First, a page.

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A primer to molecular phylogenetic analysis in plants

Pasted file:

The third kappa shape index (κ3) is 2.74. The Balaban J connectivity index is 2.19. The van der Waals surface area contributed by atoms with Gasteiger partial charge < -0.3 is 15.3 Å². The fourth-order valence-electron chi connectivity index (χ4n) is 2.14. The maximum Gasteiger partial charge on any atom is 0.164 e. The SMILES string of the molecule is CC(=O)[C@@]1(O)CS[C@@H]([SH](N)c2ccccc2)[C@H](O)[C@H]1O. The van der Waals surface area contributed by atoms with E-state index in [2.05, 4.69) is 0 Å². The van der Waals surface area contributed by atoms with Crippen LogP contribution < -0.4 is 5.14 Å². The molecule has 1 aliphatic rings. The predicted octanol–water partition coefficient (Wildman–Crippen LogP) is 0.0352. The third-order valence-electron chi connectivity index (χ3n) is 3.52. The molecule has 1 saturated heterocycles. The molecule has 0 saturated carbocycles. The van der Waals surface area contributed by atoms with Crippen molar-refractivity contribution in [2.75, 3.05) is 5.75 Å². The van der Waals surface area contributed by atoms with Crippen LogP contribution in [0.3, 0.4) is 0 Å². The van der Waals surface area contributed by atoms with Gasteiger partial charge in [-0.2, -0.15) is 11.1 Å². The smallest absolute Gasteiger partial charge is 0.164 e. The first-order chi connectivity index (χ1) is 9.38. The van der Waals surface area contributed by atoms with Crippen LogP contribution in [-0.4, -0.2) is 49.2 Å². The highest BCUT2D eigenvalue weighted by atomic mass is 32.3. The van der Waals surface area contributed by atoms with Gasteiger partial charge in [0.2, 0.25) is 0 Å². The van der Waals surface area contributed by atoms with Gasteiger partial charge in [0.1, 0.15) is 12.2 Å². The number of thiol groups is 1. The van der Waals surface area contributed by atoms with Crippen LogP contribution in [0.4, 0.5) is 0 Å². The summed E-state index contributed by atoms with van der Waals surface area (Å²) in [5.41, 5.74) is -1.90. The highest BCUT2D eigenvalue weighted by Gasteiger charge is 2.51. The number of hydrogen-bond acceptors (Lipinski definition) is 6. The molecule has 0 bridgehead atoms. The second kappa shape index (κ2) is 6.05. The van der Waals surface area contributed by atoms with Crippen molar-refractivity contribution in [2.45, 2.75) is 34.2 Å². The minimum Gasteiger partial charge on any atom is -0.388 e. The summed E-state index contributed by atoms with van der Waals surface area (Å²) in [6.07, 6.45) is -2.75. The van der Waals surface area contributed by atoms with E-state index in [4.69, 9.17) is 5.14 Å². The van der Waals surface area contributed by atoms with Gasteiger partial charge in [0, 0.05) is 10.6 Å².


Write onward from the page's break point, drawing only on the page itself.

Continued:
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Reconstructing a tree of life by inferring evolutionary history is an important focus of evolutionary biology. Phylogenetic reconstructions also provide useful information for a range of scientific disciplines such as botany, zoology, phylogeography, archaeology and biological anthropology. Until the development of protein and DNA sequencing techniques in the 1960s and 1970s, phylogenetic reconstructions were based on fossil records and comparative morphological/physiological analyses. Since then, progress in molecular phylogenetics has compensated for some of the shortcomings of phenotype-based comparisons. Comparisons at the molecular level increase the accuracy of phylogenetic inference because there is no environmental influence on DNA/peptide sequences and evaluation of sequence similarity is not subjective. While the number of morphological/physiological characters that are sufficiently conserved for phylogenetic inference is limited, molecular data provide a large number of datapoints and enable comparisons from diverse taxa. Over the last 20 years, developments in molecular phylogenetics have greatly contributed to our understanding of plant evolutionary relationships. Regions in the plant nuclear and organellar genomes that are optimal for phylogenetic inference have been determined and recent advances in DNA sequencing techniques have enabled comparisons at the whole genome level. Sequences from the nuclear and organellar genomes of thousands of plant species are readily available in public databases, enabling researchers without access to molecular biology tools to investigate phylogenetic relationships by sequence comparisons using the appropriate nucleotide substitution models and tree building algorithms. In the present review, the statistical models and algorithms used to reconstruct phylogenetic trees are introduced and advances in the exploration and utilization of plant genomes for molecular phylogenetic analyses are discussed.